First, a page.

Taking the first point first, Ex. 1, is the mortgage deed, dated 15-1-1945, alleged to have been executed by Kishan Gopal in favour of the Chamber of Commerce, Madanganj, Kishangarh, for Rs. 25,000/-, with interest at the rate of annas seven percent per mensem. The document is a registered one. Its scribe is petition writer Balchand, P. W. 2, He says that the contents of Ex. 1 are in his handwriting and he scribed the deed at the instance of Kishan Gopal. P. W. 7 Hiralal Chairman Chamber of Commerce, deposed that Kishangopal affixed his signature on Ex. 1 in his presence P. W. 8. Gir Raj, Manager of the Chamber of Commerce, deposed that Kishan Gopal put his signature in Ex. 1 before him. Gopi Kishan, P. W. 9, admits that he signed the document as an attesting witness at the instance of Kishangopal. Hiralal Sancheti is another attesting witness of Ex. 1. It is in the plaintiff's evidence that Hiralal died after the execution of the document. His signature as an attesting witness stands proved by the testimony of P. W. 7 Hiralal Saraogi and P. W. 8 Gir Raj. The document was also registered in the office of the Sub-Registrar of the then Kishangarh State, Shri V. V. Halve, P. W. I. Shri Halve has stated that the endorsement between the words 'c' and 'd' in Ex. 1 is in the hand-writing of his clerk Kishanlal and he put his signature below it. This evidence has not been controverted by the defendants in any manner. The trial court believed in the above testimony. The minor discrepancies pointed out by learned counsel for the appellants in the depositions of the witnesses are of little importance. The trial court, therefore, rightly held that Ex. 1 is a genuine covenant.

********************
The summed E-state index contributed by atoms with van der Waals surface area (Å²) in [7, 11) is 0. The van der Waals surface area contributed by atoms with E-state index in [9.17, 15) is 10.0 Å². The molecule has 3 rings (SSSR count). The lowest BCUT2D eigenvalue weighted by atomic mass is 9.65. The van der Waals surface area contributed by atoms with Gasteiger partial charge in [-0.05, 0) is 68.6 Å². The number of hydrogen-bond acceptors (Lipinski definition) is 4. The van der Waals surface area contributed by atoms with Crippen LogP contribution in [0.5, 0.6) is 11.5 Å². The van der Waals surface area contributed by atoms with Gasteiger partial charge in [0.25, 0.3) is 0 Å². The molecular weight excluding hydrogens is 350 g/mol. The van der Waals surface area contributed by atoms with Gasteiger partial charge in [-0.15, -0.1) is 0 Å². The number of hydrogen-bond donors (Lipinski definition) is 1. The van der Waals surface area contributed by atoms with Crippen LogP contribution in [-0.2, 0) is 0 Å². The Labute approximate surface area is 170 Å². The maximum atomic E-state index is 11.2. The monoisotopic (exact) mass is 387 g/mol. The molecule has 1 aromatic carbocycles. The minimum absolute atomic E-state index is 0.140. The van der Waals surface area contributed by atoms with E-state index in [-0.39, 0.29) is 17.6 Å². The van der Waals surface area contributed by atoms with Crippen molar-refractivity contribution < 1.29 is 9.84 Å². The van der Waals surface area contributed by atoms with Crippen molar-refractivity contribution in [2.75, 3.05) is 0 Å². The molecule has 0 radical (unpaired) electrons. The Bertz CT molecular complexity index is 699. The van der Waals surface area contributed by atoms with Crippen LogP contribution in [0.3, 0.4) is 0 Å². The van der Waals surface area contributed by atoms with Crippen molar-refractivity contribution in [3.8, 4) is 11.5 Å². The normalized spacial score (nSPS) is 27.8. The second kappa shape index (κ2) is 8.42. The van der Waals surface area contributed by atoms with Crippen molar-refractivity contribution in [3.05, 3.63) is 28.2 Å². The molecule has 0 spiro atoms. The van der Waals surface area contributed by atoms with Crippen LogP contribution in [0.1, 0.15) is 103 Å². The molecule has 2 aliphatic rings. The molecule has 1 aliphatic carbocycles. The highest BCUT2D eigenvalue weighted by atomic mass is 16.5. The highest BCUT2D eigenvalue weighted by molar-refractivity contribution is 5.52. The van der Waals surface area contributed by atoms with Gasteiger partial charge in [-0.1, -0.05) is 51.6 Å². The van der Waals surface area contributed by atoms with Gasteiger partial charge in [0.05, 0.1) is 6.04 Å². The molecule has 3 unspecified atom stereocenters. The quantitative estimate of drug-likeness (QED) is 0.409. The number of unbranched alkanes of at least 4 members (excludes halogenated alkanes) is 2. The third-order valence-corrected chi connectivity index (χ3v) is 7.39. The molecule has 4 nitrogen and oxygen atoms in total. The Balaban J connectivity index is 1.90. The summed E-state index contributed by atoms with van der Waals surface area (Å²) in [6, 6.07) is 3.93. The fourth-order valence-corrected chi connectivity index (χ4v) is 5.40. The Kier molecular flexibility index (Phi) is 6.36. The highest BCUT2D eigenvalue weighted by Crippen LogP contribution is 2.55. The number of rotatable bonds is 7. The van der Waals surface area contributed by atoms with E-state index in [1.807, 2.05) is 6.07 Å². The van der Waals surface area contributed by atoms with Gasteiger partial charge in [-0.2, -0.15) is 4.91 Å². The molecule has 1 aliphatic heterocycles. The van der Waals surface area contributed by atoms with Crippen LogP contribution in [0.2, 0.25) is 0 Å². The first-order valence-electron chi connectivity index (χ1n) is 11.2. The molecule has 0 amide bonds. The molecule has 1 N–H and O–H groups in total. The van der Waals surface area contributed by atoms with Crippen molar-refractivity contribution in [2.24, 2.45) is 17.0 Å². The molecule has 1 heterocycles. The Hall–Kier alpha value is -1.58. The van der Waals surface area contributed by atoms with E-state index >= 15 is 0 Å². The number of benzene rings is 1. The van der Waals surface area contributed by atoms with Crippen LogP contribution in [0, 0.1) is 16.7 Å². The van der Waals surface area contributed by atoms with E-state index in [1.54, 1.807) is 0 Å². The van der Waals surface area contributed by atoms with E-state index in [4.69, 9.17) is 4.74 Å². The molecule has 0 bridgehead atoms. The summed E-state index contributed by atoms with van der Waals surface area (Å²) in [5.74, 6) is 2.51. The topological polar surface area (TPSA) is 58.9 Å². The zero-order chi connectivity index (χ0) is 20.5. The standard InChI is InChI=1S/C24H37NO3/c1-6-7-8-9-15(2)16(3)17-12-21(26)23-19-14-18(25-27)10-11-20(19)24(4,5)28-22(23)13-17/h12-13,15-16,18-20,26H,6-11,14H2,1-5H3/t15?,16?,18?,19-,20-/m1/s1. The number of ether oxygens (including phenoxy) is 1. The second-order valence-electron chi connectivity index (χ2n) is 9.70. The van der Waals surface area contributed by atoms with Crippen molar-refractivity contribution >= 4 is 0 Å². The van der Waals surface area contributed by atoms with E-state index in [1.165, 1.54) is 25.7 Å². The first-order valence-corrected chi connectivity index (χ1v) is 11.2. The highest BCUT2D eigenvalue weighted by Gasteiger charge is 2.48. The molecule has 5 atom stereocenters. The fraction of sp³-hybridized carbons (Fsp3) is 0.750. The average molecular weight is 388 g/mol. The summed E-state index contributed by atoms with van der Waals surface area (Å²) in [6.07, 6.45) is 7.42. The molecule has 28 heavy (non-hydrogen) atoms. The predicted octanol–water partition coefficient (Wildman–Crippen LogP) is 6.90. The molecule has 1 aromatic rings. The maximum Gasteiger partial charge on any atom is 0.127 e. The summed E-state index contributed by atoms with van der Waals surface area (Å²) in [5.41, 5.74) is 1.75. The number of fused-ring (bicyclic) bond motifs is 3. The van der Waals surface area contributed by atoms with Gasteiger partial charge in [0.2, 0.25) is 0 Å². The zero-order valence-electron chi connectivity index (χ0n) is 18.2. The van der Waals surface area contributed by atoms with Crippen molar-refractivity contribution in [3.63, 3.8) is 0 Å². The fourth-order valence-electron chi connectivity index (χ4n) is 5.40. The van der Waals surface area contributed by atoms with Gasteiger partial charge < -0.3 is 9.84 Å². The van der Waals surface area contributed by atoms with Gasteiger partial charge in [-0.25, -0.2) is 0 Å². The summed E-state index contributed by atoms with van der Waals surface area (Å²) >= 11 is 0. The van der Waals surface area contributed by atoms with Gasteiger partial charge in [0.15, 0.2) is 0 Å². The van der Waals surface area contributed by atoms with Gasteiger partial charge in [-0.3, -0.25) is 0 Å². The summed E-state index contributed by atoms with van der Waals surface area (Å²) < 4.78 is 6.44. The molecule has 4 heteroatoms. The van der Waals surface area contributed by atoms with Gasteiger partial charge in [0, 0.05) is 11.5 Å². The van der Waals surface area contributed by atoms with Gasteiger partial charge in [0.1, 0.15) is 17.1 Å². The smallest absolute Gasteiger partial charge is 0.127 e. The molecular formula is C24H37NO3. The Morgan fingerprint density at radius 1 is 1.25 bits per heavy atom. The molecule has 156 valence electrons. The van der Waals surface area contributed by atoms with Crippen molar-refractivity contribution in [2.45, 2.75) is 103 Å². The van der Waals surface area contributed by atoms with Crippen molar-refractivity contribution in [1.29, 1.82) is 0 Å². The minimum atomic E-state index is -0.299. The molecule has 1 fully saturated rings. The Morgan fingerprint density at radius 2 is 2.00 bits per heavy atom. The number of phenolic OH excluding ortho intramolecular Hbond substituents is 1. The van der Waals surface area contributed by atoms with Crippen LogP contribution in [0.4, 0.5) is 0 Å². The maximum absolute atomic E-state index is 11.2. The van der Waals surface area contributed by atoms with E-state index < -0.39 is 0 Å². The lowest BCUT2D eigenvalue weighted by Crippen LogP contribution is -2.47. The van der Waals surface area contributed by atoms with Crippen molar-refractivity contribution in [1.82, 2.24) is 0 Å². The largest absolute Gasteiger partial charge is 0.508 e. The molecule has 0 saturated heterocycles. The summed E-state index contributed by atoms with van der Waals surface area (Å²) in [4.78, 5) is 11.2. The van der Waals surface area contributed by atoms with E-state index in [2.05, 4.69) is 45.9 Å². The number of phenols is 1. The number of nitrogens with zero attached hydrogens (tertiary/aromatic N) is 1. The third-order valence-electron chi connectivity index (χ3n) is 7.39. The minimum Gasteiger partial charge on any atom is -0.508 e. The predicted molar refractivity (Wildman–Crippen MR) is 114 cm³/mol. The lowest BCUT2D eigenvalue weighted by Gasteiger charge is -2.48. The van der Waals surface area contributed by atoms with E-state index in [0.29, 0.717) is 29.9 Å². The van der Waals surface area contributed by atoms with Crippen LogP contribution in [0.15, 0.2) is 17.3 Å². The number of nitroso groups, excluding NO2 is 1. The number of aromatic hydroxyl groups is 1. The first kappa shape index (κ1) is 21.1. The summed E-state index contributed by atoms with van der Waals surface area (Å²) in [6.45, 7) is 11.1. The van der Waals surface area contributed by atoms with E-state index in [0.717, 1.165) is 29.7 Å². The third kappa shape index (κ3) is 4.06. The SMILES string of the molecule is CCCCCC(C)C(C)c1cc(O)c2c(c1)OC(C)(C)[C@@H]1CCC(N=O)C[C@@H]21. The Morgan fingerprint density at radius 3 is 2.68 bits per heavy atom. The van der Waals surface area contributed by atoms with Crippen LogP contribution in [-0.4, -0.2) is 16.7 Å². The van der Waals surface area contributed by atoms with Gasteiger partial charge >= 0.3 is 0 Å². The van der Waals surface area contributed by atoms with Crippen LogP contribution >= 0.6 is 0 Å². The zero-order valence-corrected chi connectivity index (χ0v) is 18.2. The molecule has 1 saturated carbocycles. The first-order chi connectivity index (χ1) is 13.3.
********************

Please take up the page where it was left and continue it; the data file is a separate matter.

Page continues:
Ex. 2, dated April 23, 1945, is another mortgage deed for Rs. 2000/-, alleged to have been executed by the deceased Kishan Gopal in favour of the Chamber of Commerce Ltd. , Madanganj, Kishangarh. This document was also scribed by the petition-writer Balchand, P. W. 2, at the request made by Kishan Gopal Kan Mal P. W. 5 is its attesting witness. He testifies that the conveyance bears his signature. The signature of Kishan Gopal on Ex. 2 is proved by Hiralal, P. W. 7 and Gir Raj. P. W. 8. The signature of another attesting witness deceased Hiralal Sancheti has been identified by Hiralal Saraogi, P. W. 7 and Gir Raj. P. W. 8. The document was presented before the Sub-Registrar, Shri V. V. Halve, P. W. I, by the deceased Kishan Gopal. Shri Halve has stated that the endorsement made in his Office is in the hand-writing of his clerk Kishanlal and that it bears his signature. This evidence, remains unrebutted and has been relied on by the trying Judge. There is, therefore, no manner of doubt that the mortgage deed dt. April 23, 1945, Ex. 2 has been proved satisfactorily.